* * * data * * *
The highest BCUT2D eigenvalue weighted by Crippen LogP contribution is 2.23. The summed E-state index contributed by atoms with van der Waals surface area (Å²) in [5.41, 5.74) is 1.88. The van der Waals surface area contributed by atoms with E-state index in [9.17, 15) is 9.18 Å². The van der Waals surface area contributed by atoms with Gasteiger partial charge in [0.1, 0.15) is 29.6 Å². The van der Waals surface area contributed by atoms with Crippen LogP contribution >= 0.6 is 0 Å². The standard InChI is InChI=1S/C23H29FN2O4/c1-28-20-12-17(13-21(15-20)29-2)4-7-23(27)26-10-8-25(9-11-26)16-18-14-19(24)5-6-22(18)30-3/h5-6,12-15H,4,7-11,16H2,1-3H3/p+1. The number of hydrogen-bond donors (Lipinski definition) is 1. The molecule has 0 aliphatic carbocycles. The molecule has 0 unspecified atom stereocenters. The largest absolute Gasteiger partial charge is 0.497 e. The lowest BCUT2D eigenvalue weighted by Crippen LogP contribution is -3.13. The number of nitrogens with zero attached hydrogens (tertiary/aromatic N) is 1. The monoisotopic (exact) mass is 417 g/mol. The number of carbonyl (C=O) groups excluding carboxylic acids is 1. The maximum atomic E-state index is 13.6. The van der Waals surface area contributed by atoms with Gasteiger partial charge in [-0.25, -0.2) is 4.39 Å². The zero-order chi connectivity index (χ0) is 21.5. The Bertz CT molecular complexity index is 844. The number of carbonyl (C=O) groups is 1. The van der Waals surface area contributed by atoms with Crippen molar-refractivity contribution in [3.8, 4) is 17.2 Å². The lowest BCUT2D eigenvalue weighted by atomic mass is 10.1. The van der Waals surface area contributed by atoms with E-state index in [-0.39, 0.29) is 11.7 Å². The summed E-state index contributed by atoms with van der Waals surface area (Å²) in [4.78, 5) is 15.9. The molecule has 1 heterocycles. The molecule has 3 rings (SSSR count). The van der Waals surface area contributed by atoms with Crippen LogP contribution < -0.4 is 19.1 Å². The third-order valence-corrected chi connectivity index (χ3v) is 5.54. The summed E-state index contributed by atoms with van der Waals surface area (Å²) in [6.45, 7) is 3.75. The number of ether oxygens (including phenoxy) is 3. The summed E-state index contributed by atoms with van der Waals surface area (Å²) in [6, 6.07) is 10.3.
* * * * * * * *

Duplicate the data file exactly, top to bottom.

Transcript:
The highest BCUT2D eigenvalue weighted by Crippen LogP contribution is 2.23. The summed E-state index contributed by atoms with van der Waals surface area (Å²) in [5.41, 5.74) is 1.88. The van der Waals surface area contributed by atoms with E-state index in [9.17, 15) is 9.18 Å². The van der Waals surface area contributed by atoms with Gasteiger partial charge in [0.1, 0.15) is 29.6 Å². The van der Waals surface area contributed by atoms with Crippen LogP contribution >= 0.6 is 0 Å². The standard InChI is InChI=1S/C23H29FN2O4/c1-28-20-12-17(13-21(15-20)29-2)4-7-23(27)26-10-8-25(9-11-26)16-18-14-19(24)5-6-22(18)30-3/h5-6,12-15H,4,7-11,16H2,1-3H3/p+1. The number of hydrogen-bond donors (Lipinski definition) is 1. The molecule has 0 aliphatic carbocycles. The molecule has 0 unspecified atom stereocenters. The largest absolute Gasteiger partial charge is 0.497 e. The lowest BCUT2D eigenvalue weighted by Crippen LogP contribution is -3.13. The number of nitrogens with zero attached hydrogens (tertiary/aromatic N) is 1. The monoisotopic (exact) mass is 417 g/mol. The number of carbonyl (C=O) groups excluding carboxylic acids is 1. The maximum atomic E-state index is 13.6. The van der Waals surface area contributed by atoms with Gasteiger partial charge in [-0.25, -0.2) is 4.39 Å². The zero-order chi connectivity index (χ0) is 21.5. The Bertz CT molecular complexity index is 844. The number of carbonyl (C=O) groups is 1. The van der Waals surface area contributed by atoms with Crippen molar-refractivity contribution in [3.8, 4) is 17.2 Å². The lowest BCUT2D eigenvalue weighted by atomic mass is 10.1. The van der Waals surface area contributed by atoms with E-state index in [-0.39, 0.29) is 11.7 Å². The summed E-state index contributed by atoms with van der Waals surface area (Å²) in [4.78, 5) is 15.9. The molecule has 1 heterocycles. The molecule has 3 rings (SSSR count). The van der Waals surface area contributed by atoms with Crippen LogP contribution < -0.4 is 19.1 Å². The third-order valence-corrected chi connectivity index (χ3v) is 5.54. The summed E-state index contributed by atoms with van der Waals surface area (Å²) in [6.45, 7) is 3.75. The number of ether oxygens (including phenoxy) is 3. The summed E-state index contributed by atoms with van der Waals surface area (Å²) in [6, 6.07) is 10.3.